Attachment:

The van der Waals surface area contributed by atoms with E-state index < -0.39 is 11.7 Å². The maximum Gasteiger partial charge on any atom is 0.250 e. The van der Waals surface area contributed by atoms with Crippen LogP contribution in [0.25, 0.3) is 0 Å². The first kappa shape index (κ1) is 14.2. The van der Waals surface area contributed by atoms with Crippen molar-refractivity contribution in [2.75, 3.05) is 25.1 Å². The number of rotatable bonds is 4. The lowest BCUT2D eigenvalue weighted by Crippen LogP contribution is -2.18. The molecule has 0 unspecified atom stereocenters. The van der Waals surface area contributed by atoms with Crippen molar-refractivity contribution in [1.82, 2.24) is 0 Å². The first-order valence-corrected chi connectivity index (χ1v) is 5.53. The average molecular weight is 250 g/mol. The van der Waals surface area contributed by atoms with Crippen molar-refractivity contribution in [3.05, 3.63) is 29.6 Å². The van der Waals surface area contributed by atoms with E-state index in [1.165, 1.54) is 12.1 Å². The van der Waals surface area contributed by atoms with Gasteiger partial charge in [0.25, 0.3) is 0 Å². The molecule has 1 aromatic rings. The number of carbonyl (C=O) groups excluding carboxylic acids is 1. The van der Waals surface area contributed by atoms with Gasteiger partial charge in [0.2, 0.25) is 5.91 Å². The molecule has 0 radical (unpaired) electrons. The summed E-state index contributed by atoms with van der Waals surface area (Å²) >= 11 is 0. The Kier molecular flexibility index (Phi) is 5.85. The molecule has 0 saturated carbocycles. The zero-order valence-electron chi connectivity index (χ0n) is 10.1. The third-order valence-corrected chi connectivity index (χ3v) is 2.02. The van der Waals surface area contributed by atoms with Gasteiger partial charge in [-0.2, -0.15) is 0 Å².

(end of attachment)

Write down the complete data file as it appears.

The van der Waals surface area contributed by atoms with E-state index < -0.39 is 11.7 Å². The maximum Gasteiger partial charge on any atom is 0.250 e. The van der Waals surface area contributed by atoms with Crippen LogP contribution in [0.25, 0.3) is 0 Å². The first kappa shape index (κ1) is 14.2. The van der Waals surface area contributed by atoms with Crippen molar-refractivity contribution in [2.75, 3.05) is 25.1 Å². The number of rotatable bonds is 4. The lowest BCUT2D eigenvalue weighted by Crippen LogP contribution is -2.18. The molecule has 0 unspecified atom stereocenters. The van der Waals surface area contributed by atoms with Crippen molar-refractivity contribution in [1.82, 2.24) is 0 Å². The first-order valence-corrected chi connectivity index (χ1v) is 5.53. The average molecular weight is 250 g/mol. The van der Waals surface area contributed by atoms with Crippen molar-refractivity contribution in [3.05, 3.63) is 29.6 Å². The van der Waals surface area contributed by atoms with E-state index in [1.165, 1.54) is 12.1 Å². The van der Waals surface area contributed by atoms with Gasteiger partial charge in [0.25, 0.3) is 0 Å². The molecule has 1 aromatic rings. The number of carbonyl (C=O) groups excluding carboxylic acids is 1. The van der Waals surface area contributed by atoms with Gasteiger partial charge in [0.2, 0.25) is 5.91 Å². The molecule has 0 radical (unpaired) electrons. The summed E-state index contributed by atoms with van der Waals surface area (Å²) >= 11 is 0. The Kier molecular flexibility index (Phi) is 5.85. The molecule has 0 saturated carbocycles. The zero-order valence-electron chi connectivity index (χ0n) is 10.1. The third-order valence-corrected chi connectivity index (χ3v) is 2.02. The van der Waals surface area contributed by atoms with Gasteiger partial charge in [-0.2, -0.15) is 0 Å².